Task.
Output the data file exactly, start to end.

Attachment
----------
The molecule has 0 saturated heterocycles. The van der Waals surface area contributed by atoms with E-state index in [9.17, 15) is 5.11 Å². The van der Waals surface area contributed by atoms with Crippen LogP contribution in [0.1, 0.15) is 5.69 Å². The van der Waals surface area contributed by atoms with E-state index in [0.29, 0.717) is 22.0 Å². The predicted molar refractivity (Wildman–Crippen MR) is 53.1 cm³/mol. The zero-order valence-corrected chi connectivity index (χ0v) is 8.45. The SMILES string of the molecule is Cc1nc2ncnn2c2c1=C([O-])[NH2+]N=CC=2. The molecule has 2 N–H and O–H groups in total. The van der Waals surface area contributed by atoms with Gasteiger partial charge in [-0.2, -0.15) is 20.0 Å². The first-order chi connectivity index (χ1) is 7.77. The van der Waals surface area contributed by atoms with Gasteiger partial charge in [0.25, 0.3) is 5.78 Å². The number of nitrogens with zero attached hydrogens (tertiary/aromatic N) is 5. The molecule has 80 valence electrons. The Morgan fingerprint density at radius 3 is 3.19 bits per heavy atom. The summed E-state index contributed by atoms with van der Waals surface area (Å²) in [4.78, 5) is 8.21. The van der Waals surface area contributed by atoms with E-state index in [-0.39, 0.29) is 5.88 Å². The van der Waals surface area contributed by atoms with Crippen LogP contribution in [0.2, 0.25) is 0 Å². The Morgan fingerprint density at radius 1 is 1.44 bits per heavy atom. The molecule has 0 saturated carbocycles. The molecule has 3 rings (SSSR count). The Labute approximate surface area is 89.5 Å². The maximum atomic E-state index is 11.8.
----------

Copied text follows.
The molecule has 0 saturated heterocycles. The van der Waals surface area contributed by atoms with E-state index in [9.17, 15) is 5.11 Å². The van der Waals surface area contributed by atoms with Crippen LogP contribution in [0.1, 0.15) is 5.69 Å². The van der Waals surface area contributed by atoms with E-state index in [0.29, 0.717) is 22.0 Å². The predicted molar refractivity (Wildman–Crippen MR) is 53.1 cm³/mol. The zero-order valence-corrected chi connectivity index (χ0v) is 8.45. The SMILES string of the molecule is Cc1nc2ncnn2c2c1=C([O-])[NH2+]N=CC=2. The molecule has 2 N–H and O–H groups in total. The van der Waals surface area contributed by atoms with Gasteiger partial charge in [-0.2, -0.15) is 20.0 Å². The first-order chi connectivity index (χ1) is 7.77. The van der Waals surface area contributed by atoms with Gasteiger partial charge in [0.25, 0.3) is 5.78 Å². The number of nitrogens with zero attached hydrogens (tertiary/aromatic N) is 5. The molecule has 80 valence electrons. The Morgan fingerprint density at radius 3 is 3.19 bits per heavy atom. The summed E-state index contributed by atoms with van der Waals surface area (Å²) in [4.78, 5) is 8.21. The van der Waals surface area contributed by atoms with E-state index in [-0.39, 0.29) is 5.88 Å². The van der Waals surface area contributed by atoms with Crippen LogP contribution in [0.2, 0.25) is 0 Å². The Morgan fingerprint density at radius 1 is 1.44 bits per heavy atom. The molecule has 0 saturated carbocycles. The molecule has 3 rings (SSSR count). The Labute approximate surface area is 89.5 Å². The maximum atomic E-state index is 11.8.